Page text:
A couple is shopping for an expensive item, but the store clerk is only talking to the man. A person of ethnic Korean descent but born and raised in Japan is praised for their impeccable Japanese. Someone from the LGBTQ community is told by a friend, “You’re going through a phase. You’ll be cured one day.”
These are just some of the examples of microaggression and unconscious bias that Kayo Fujiwara, a researcher on the issue, recently listed to raise awareness of how the problem manifests itself in Japan, a country that, according to her, could now be ready to start tackling the problem. sincerely.
Researchers say microaggressions — usually unintended or occasional hurtful words or actions — toward members of marginalized groups, including ethnic and sexual minorities and women, are commonplace.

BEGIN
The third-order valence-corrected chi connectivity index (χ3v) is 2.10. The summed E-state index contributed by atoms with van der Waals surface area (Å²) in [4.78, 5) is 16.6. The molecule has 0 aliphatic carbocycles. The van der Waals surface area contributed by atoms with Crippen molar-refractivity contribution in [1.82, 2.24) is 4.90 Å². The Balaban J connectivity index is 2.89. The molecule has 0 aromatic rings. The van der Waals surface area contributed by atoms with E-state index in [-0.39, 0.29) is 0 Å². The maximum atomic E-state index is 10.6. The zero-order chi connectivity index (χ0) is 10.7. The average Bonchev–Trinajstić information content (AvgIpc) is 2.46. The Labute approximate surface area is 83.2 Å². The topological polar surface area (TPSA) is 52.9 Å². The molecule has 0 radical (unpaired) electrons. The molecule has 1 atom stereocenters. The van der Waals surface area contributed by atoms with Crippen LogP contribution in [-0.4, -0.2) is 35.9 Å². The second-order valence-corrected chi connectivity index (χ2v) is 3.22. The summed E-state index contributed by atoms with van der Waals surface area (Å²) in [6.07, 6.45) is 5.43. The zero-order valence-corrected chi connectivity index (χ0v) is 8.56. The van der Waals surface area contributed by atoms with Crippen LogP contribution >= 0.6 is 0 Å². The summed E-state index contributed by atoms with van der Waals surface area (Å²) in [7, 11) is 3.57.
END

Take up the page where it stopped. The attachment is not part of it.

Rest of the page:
Project researcher Kayo Fujiwara teaches a webinar on microaggressions on March 23, 2022. (Kyodo)
At the end of March, Fujiwara, specially appointed at the Center for Barrier-Free Education at the University of Tokyo, organized an online seminar attended by, among others, clinical psychologists and human resources consultants to deepen their understanding of micro- attacks.
Many participants found it uplifting to learn that the microaggressions were at the root of “uncertain feelings they had had in the past but were unable to verbalize,” Fujiwara told Kyodo News.